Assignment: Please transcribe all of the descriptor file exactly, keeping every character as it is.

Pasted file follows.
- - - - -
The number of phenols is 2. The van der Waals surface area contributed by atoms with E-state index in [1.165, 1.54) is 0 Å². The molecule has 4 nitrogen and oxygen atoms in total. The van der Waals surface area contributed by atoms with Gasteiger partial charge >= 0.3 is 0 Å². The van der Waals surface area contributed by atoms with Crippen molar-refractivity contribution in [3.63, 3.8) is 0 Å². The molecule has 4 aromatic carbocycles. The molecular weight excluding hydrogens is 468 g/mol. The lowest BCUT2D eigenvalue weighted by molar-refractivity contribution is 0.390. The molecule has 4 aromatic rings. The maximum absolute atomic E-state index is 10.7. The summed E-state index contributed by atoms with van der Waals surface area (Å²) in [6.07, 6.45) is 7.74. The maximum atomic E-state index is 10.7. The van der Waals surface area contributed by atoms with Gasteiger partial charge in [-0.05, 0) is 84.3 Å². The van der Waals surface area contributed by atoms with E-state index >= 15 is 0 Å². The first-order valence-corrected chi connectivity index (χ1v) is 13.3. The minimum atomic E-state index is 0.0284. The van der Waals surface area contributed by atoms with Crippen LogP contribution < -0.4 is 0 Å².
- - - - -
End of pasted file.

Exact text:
The number of phenols is 2. The van der Waals surface area contributed by atoms with E-state index in [1.165, 1.54) is 0 Å². The molecule has 4 nitrogen and oxygen atoms in total. The van der Waals surface area contributed by atoms with Gasteiger partial charge >= 0.3 is 0 Å². The van der Waals surface area contributed by atoms with Crippen molar-refractivity contribution in [3.63, 3.8) is 0 Å². The molecule has 4 aromatic carbocycles. The molecular weight excluding hydrogens is 468 g/mol. The lowest BCUT2D eigenvalue weighted by molar-refractivity contribution is 0.390. The molecule has 4 aromatic rings. The maximum absolute atomic E-state index is 10.7. The summed E-state index contributed by atoms with van der Waals surface area (Å²) in [6.07, 6.45) is 7.74. The maximum atomic E-state index is 10.7. The van der Waals surface area contributed by atoms with Gasteiger partial charge in [-0.05, 0) is 84.3 Å². The van der Waals surface area contributed by atoms with E-state index >= 15 is 0 Å². The first-order valence-corrected chi connectivity index (χ1v) is 13.3. The minimum atomic E-state index is 0.0284. The van der Waals surface area contributed by atoms with Crippen LogP contribution < -0.4 is 0 Å².